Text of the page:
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Ontario accelerates return to play plans for professional, elite amateur sports

Last Updated Jun 14, 2021 at 12:52 pm EDT

The Roadmap to Reopen will allow sport and recreation to resume in incremental steps throughout summer. Mike Bowman

The Ford government says it has accelerated its return-to-play plan for professional and elite amateur leagues as the province loosens COVID-19 restrictions.

Sports Minister Lisa MacLeod says that high-level teams can now hold non-contact practice and dry-land training in Ontario.

“Our government remains committed to protecting the health and well-being of all athletes by supporting return-to-play protocols that are safe, evidence-based and gradual,” said Minister MacLeod.

“This is an important first step to getting all Ontario athletes back to sport safely, while supporting Ontario-based leagues and events that are strong local economic drivers and job creators.”

Teams and leagues will be allowed to resume games as soon as August, although there is currently no plan to allow spectators.

MacLeod says this includes the Toronto Blue Jays, Toronto Raptors, and Toronto FC, although their ability to play teams in the United States is a federal responsibility.

“Today’s announcement is a positive step forward and builds on the work we have done with the NHL,” she said. “That means there is a path forward for the Toronto Blue Jays, the Toronto Raptors to come back home, if the federal government permits. [It allows] for our Redblacks, [Hamilton] Ti-Cats, the [Toronto] Argos, and our OHL teams, and others, given our present health conditions.”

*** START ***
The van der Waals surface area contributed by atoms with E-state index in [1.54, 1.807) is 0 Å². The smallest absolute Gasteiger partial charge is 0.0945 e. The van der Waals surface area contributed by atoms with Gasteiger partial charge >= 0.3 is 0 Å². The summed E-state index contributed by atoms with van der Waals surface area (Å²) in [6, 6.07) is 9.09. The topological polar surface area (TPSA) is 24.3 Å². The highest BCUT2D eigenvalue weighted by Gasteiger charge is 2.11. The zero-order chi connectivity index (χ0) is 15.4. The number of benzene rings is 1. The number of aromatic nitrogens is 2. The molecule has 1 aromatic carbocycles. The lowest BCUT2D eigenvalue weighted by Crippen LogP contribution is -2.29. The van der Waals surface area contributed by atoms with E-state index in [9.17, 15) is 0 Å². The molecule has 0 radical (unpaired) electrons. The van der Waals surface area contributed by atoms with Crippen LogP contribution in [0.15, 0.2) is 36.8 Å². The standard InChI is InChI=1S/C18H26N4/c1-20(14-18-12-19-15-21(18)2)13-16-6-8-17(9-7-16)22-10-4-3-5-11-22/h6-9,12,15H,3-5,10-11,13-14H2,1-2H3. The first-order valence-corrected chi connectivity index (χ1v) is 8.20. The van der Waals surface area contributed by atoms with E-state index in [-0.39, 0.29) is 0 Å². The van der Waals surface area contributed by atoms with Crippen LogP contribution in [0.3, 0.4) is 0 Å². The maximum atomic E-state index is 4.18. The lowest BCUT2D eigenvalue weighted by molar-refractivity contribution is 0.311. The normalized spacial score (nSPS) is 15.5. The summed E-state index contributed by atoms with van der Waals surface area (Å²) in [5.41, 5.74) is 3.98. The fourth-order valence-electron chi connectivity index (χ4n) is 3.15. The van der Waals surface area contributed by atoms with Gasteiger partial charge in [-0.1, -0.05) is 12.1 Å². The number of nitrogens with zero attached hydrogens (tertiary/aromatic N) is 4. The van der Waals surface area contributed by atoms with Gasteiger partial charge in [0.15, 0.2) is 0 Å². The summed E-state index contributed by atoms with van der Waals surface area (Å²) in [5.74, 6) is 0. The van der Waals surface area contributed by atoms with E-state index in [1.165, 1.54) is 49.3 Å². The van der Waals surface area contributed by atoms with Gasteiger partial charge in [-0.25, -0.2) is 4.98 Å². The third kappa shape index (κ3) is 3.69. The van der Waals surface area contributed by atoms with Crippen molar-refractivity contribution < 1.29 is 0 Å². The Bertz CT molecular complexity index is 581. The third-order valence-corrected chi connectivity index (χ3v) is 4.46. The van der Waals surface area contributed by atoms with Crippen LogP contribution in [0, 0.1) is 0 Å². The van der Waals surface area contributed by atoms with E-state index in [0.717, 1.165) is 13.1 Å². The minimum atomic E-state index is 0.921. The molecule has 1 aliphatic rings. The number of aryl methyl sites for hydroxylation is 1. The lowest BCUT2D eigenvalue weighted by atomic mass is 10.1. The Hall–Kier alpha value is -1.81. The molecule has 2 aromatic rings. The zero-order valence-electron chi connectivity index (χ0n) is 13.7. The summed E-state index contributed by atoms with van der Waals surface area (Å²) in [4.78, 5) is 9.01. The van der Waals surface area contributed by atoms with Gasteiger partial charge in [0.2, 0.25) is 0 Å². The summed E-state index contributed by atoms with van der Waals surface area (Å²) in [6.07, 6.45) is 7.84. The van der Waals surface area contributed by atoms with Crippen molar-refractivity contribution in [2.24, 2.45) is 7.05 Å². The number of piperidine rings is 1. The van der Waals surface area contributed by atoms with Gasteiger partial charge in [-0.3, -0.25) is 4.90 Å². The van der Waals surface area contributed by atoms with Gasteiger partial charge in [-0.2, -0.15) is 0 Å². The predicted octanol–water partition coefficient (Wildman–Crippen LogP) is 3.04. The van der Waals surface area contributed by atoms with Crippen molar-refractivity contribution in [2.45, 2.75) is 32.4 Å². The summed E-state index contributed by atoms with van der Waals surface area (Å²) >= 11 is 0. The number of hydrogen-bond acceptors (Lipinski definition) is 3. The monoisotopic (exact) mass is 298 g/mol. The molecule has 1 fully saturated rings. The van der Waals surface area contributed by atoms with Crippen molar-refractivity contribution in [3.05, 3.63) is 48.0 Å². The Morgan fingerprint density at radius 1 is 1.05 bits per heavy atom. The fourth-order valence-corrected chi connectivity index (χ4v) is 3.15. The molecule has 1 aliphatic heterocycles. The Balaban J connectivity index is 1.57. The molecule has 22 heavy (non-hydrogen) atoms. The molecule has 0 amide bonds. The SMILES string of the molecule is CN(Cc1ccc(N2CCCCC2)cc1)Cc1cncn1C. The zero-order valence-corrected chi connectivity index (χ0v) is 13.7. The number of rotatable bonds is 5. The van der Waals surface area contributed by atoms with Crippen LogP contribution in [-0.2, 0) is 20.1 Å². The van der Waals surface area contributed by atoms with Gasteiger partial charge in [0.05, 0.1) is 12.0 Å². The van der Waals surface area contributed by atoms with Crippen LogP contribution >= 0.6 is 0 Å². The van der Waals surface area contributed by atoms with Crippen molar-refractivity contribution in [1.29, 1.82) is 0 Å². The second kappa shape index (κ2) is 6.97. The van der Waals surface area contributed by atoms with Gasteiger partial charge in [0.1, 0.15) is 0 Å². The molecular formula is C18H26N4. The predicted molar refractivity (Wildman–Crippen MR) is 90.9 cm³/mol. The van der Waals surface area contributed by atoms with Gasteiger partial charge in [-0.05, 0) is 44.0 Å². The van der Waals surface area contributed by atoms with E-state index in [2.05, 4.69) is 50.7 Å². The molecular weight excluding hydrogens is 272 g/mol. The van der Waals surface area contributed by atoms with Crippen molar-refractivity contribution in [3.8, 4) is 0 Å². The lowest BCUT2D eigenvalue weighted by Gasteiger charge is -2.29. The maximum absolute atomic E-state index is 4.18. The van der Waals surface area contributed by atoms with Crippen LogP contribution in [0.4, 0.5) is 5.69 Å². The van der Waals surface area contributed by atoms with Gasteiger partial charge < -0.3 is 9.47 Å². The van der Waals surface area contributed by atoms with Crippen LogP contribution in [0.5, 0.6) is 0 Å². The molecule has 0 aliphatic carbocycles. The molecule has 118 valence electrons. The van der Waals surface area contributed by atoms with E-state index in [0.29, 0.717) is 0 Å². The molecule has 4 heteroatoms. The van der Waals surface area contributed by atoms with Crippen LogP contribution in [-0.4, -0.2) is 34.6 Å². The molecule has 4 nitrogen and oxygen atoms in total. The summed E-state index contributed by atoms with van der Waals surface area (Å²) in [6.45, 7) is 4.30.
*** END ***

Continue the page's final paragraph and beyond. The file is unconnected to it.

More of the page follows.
Blue Jays President Mark Shapiro confirmed recently that talks had begun heating up with regards to a return to Rogers Centre.

“Until the border is open, there are significant challenges with us returning to Toronto to play,” said Shapiro, according to Sportsnet’s Arden Zwelling.

The Canadian Football League and Ontario Hockey League are the most impacted by the decision, having missed an entire season because of the novel coronavirus pandemic.

A small number of professional and elite amateur sports leagues and events will be able to return to play under “stringent public health and safety protocols developed in consultation with the Office of the Chief Medical Officer of Health.”

This is in advance of the broader return to play for amateur and recreational sport that will be enabled through Ontario’s reopening plan, which will allow sport and recreation to resume in incremental steps throughout summer.

As for youth sports, MacLeod says they can start dry-land training and various drills as part of Step 1, which currently allows for outdoor personal training, fitness classes, and sports training with 10 people maximum per session, each spaced 3 metres apart.

“Hopefully we’ll advance in the next couple of weeks into Step 2 in which case they can have a limited capacity of kids playing and getting back,” she said. “And then finally, in Step 3, a more advanced ability for them to play both indoors and outdoors.”

The Hamilton Tiger-Cats, Toronto Argonauts, and Ottawa Redblacks all have training camps scheduled to begin in early July.

MacLeod says that as long as the CFL teams meet provincial safety standards and have the approval of their local public health officials they may begin to train.

The NHL and Canadian health authorities have been working on a travel exemption that would allow the winner of the all-Canadian North Division and an American opponent to cross the border during the final two rounds of the playoffs, including the Stanley Cup Final.


With files from The Canadian Press